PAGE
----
Sunday, May 29, 2016

Chapter 35, Make Yourself Strong and Resourceful

On May 16th, we discussed chapter 35, "Make Yourself Strong and Resourceful," which is based on the following Ayas:
Sura 16; Ayas 75-76:
God gives an example - someone enslaved, owned by another, has no power over anything, and someone else whom We have given good resources from ourselves and who spends from it at will, both privately and publicly. Are these two equal? Praise and thanks be to God:  but most of them do not understand it.
And God gives the example of two men - one of them dumb, powerless, and a burden on his master:  to whichever task is he directed he brings no good.
Can such a one be considered the equal of someone who commands justice and is on a firm path?

The ideas expressed in these ayas convey an important evolution in religious thought:  seclusion and constant praying without doing much else, thought of as a mark of true religiosity/piousness throughout history, isn’t what God meant.  Those who understand where their resourcefulness comes from, work to use it to improve the future of humanity, and command justice are the ones who are on the right path and are truly pious.  This is where it becomes very important how we understand and interpret religion or what God is looking to say to us.  If we interpret it in a way where we are bogged down by following others’ (“authoritative”) interpretations involving endless rules and regulations as to how we are to behave, that interpretation leads to constriction and lack of productivity.  If we focus on the spirit of what God is looking to explain to us and dig deep within ourselves, then we start to focus on our own resourcefulness and  to see how we can join the forces of our fellow human beings who have made and continue to make this world a better place for all.  There are, of course, plenty of negative examples stemming from narrow-minded interpretations, but that is precisely why we are asked to first work to understand what the ayas say, then be generous in all our dealings, professional or private, and command justice.  On the face of it, it seems that these ayas also suggest that God gives someone less than others, but if we focus on His repeatedly telling us that He does not deal unjustly with a single human being, then we must see that the majority of people in this world are given the resources and that the majority’s job is to improve the conditions of the minority.  The truly enlightened understand the spirit of His message and are constantly finding ways to use their resources, everyone according to his or her capacity. 

Some of the thoughts that came to mind to those present during this class include the notion that we can be enslaved by our own mind patterns.  A good number of people want to feel accepted by their society (through cultural conditioning) and therefore feel that permission has to be granted for them to do anything.  Respect and  love are important but value of our life is also important.  We need to do things to make life better for us and others and we must learn to strengthen ourselves so that we don’t run away from life’s challenges.  A successful person is one who demands justice and is on a firm path.  People are not using their tremendous potential to change things.  It is not enough to pray - we must pray and act. What is happening in our lives is the direct result of what we are thinking.  Everybody should spend at least a year trying and really looking to understand the words of prayer.  It seems as though Islamic societies tend to discuss social rules that restrict people.  There seems to be a general narrowness of focus among Islamic societies and a focus on the wrong things.  We rarely hear an imam say to a woman that learning is mandated to all  by Islam, but we hear them all too often say that a woman should cover herself.   An interpretation of Islam that doesn’t inspire us to uplift people in whatever capacity we can must be the wrong one because it contradicts pages and pages of Quran that focus on doing good.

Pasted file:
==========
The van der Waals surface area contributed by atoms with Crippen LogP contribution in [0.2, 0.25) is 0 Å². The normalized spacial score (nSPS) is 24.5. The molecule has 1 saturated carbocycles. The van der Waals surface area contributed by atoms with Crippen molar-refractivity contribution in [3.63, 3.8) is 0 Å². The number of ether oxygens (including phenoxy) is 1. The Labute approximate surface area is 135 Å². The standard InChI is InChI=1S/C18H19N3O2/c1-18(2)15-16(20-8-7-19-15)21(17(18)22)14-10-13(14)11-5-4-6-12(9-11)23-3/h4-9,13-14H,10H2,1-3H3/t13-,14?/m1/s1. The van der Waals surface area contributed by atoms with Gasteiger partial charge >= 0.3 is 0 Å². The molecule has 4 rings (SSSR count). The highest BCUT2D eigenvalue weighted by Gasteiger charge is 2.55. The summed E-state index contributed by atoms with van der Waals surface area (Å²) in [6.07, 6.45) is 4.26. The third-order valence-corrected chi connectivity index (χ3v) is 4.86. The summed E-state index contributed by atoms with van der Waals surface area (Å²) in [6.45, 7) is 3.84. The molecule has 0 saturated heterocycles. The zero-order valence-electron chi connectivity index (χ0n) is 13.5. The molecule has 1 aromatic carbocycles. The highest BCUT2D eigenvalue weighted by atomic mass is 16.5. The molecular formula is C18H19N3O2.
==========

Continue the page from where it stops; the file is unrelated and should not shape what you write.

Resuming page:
The exercise developed by Dr. Abdulhameed for this chapter states:
Look up the names of Prophet Muhammad.  These are the attributes of strength for which he was known.
a) Identify three of these attributes you already possess.  What can you do to manifest these traits consistently so that people will know you through them? Write down your answer to this question in your journal.  
b) Identify three other of these attributes that you would like to develop.  In what ways can you change your behavior to manifest these attributes?  Write down the answer to this question in your journal.  
Summary by Alma Subasic

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